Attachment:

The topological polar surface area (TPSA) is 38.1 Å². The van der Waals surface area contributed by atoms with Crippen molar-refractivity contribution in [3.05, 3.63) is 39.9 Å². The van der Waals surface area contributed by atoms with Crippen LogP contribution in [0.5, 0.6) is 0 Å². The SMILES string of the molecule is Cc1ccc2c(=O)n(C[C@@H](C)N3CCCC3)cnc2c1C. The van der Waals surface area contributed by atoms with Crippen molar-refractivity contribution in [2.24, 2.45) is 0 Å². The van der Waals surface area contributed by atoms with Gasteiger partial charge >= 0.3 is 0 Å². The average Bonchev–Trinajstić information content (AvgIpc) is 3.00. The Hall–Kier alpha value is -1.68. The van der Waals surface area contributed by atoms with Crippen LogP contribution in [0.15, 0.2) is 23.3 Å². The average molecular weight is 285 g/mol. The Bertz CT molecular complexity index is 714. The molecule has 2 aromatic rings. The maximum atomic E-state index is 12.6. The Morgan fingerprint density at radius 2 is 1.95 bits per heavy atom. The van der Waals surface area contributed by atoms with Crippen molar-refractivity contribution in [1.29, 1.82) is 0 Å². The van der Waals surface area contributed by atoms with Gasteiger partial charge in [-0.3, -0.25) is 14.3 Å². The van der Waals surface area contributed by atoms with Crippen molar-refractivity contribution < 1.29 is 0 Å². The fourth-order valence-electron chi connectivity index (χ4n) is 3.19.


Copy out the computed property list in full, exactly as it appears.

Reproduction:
The topological polar surface area (TPSA) is 38.1 Å². The van der Waals surface area contributed by atoms with Crippen molar-refractivity contribution in [3.05, 3.63) is 39.9 Å². The van der Waals surface area contributed by atoms with Crippen LogP contribution in [0.5, 0.6) is 0 Å². The SMILES string of the molecule is Cc1ccc2c(=O)n(C[C@@H](C)N3CCCC3)cnc2c1C. The van der Waals surface area contributed by atoms with Crippen molar-refractivity contribution in [2.24, 2.45) is 0 Å². The van der Waals surface area contributed by atoms with Gasteiger partial charge >= 0.3 is 0 Å². The average Bonchev–Trinajstić information content (AvgIpc) is 3.00. The Hall–Kier alpha value is -1.68. The van der Waals surface area contributed by atoms with Crippen LogP contribution in [0.15, 0.2) is 23.3 Å². The average molecular weight is 285 g/mol. The Bertz CT molecular complexity index is 714. The molecule has 2 aromatic rings. The maximum atomic E-state index is 12.6. The Morgan fingerprint density at radius 2 is 1.95 bits per heavy atom. The van der Waals surface area contributed by atoms with Crippen molar-refractivity contribution in [1.29, 1.82) is 0 Å². The van der Waals surface area contributed by atoms with Gasteiger partial charge in [-0.3, -0.25) is 14.3 Å². The van der Waals surface area contributed by atoms with Crippen molar-refractivity contribution < 1.29 is 0 Å². The fourth-order valence-electron chi connectivity index (χ4n) is 3.19.